Ambassador Mike Kiboino

There can be no true defence of human rights in countries and regions beset by poverty and armed conflict, said Kenya’s Deputy Permanent Representative at the United Nations, Ambassador Mike Kiboino.

He was speaking during an open debate on investing in people to enhance resilience against complex challenges in the context of building and sustaining peace.

Amb Koboino urged the United Nations Security Council to be more responsive to advisory competencies of the Peacebuilding Commission (PBC) and be innovative in peacekeeping including mandating and funding regional peace operations.

The debate comes against a backdrop of the highest number of violent conflicts since the Second World War and a consequent, pervasive sense of insecurity around the world.

He explained that there is no way to protect peace when citizens have no decent livelihood.

Adding that: “There is no chance to promote peacebuilding by investing in people-centred development while cutting the core budget of development agencies.”

Recalling that peacekeeping was invented to further the defence of international peace and security, Amb. Koboino urged that this same spirit be used to harness the Peacebuilding Commission’s potential and innovate in the area of peacekeeping, particularly in mandating, funding and equipping regional peace operations.

“There is no way to effectively prevent protracted armed conflict without financing peacebuilding in line with the General Assembly resolution 76/305 adopted in September last year.” He said.

Speaking at the same forum, Deputy Secretary-General Amina Mohammed, stated that peace- the United Nations’ raison d’être — “is now under grave threat”, observing that people’s sense of safety and security is at an all-time low in almost every country.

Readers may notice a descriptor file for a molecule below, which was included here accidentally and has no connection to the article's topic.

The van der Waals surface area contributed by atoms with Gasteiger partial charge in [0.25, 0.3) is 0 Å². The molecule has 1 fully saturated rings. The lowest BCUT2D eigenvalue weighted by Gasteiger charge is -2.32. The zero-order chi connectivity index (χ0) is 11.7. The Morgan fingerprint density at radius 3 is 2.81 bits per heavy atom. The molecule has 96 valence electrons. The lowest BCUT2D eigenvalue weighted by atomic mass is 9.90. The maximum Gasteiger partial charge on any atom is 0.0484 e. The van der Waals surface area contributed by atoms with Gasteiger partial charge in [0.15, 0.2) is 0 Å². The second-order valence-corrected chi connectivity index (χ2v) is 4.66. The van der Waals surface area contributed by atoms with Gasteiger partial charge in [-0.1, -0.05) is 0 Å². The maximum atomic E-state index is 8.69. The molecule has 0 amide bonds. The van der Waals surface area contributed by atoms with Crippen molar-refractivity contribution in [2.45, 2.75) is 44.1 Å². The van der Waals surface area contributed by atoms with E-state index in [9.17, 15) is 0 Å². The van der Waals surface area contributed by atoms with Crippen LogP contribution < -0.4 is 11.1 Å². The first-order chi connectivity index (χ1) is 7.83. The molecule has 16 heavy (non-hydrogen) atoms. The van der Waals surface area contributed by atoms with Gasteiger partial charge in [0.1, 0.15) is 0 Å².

Six out of seven worldwide are plagued by feelings of insecurity, the world is facing the highest number of violent conflicts since the Second World War and 2 billion people a quarter of humanity live in places affected by such conflict.  Recalling the Secretary-General’s words that “the world is at a key inflection point in history,” she underscored the need to rethink efforts to achieve sustainable peace.

“There is only one route to durable peace,” she stressed the route of sustainable development saying it is the only reliable tool with which to break through cycles of instability and address the underlying drivers of fragility and humanitarian need.  

She stressed that investments in development, people, human security and shared prosperity are also investments in peace.

Similarly, she noted, however, that such investments have fallen short in recent years. 

“When we fail to meet the development needs of our time, we fail to secure peace for our future,” she said, urging the Council to consider the fundamental role of sustainable development in securing peace for current and future generations.

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